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Under-the-radar players heading into 49ers training camp

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While there's been plenty of offseason talk about position battles, specific players, legal transgressions, and contracts, some key 49ers have dodged the crosshairs of media focus and fanfare. Today, we explore some of these players and detail why they're worth monitoring during the offseason.

Thearon W. Henderson

Firstly, (not that I imagine or assume anyone follows my output this intensely or has even noticed) I want to apologize for what has been an almost three-month hiatus since my last article for Niners Nation. The last few months have been extraordinarily hectic due to a new job and cross-country relocation from New Jersey to San Francisco. Now that I've settled in, I'm looking forward to getting back to my usual contributions and even more excited to be closer to the pulse of the team. Hopefully, this means attending a few more games a year (although prices are going to make it hard enough to even get to one this year) and possibly a training camp session if schedule allows. At any rate, it definitely opens up some new doors in terms of content and I'll try to take advantage of those opportunities.
(Too long; didn't read: I didn't deliver an article for a while because I was moving to SF. Now, I'm here and writing again)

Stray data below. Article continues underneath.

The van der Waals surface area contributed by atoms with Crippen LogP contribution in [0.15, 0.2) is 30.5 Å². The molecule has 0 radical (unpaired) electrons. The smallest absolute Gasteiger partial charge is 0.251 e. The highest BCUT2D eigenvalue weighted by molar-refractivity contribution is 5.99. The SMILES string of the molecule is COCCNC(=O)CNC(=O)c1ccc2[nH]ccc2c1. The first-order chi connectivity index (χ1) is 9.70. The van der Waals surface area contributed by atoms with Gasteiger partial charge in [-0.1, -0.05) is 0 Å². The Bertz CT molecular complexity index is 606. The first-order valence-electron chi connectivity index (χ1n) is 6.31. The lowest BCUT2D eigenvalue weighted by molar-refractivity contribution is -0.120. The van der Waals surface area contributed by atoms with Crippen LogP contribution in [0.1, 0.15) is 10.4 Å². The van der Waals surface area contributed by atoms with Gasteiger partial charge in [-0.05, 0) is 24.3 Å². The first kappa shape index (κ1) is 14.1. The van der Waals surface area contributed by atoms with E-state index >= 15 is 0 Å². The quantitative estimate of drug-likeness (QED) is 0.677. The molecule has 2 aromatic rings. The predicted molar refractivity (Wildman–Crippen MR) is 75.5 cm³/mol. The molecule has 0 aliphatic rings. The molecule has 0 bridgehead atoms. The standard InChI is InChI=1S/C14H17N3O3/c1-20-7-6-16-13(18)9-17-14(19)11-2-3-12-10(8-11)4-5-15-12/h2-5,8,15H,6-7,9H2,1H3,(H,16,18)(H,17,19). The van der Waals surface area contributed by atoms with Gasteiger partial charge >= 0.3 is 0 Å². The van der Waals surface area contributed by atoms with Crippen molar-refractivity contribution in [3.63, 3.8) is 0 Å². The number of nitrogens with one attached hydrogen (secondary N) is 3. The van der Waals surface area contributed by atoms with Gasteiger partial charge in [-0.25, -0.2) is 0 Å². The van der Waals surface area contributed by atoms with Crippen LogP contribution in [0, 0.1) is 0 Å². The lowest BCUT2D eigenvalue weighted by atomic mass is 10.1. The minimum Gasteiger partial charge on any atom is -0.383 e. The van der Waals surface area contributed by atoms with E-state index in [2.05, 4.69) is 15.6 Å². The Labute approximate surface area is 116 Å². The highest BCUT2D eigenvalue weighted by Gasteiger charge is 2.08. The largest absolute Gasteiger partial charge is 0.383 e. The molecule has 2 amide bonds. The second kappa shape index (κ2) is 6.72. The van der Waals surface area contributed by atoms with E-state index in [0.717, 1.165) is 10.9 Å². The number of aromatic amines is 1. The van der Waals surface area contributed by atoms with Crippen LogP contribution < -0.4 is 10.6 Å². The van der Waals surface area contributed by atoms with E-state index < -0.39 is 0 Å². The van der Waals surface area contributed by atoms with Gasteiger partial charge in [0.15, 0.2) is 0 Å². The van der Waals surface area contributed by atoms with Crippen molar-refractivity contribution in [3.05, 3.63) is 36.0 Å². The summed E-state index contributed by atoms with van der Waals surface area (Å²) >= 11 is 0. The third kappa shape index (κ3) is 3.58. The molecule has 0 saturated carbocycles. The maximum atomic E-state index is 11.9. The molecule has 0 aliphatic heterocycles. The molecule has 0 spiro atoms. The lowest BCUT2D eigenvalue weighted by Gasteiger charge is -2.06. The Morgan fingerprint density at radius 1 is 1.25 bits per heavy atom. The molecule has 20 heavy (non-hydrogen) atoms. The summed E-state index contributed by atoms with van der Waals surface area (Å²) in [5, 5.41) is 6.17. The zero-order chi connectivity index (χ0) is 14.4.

Anyways, onto the subject at hand...

With two and a half weeks left before the 49ers hold their first full training camp practice, news remains stagnant. The draft and frenzy of free agent acquisitions lie in the wake of the offseason, while fans and pundits eagerly await players to begin reporting to camp. Thankfully, the 49ers have a loaded roster, so there are plenty of discussion points to be had. With training camp looming, it's a good opportunity to start dissecting some key players who, despite not receiving much attention, will be important to watch throughout training camp and into the regular season as they could be sizable contributors during both. Here is my breakdown of six such players:

Tank Carradine

Many viewed the 49ers' second-round selection of Carradine last year as a steal, provided the Florida State defensive end could make a full recovery from a nasty ACL tear. After briefly adding Carradine to the roster, the 49ers effectively redshirted Carradine in 2013. His roster and IR moves removed the chance for contract tolling, but it did give him a year to recover and entrench himself in the playbook and scheme.

Now, Carradine appears to be at full strength and is ready to show the team and fans why he was widely regarded as a first-round pick prior to injury. Despite a reputation for dominance, the 49ers defensive line is aging quickly—Justin Smith and Ray McDonald will turn 35 and 30, respectively, come September. Couple that with the uncertainty of Aldon Smith's availability as he faces possible suspension and there's reason for concern regarding the Niners' defensive front. That's where a player like Carradine becomes extremely important.

The 49ers will need to rely on Carradine to rotate with Smith and/or McDonald on the line and to bolster the pass rush should Aldon Smith be suspended a handful of games, as expected. At 6'4, 276 lbs, Carradine has the frame to play 3-4 defensive end or come in as a fourth lineman on pass-rush packages. There is no questioning the talent and potential this kid possesses but significant questions remain. How quickly can Carradine get up-to-speed during his first training camp action? What will his burst off the line be like post-injury? Perhaps the most interesting question: what will his specific role be within the 49ers defense?

Kendall Hunter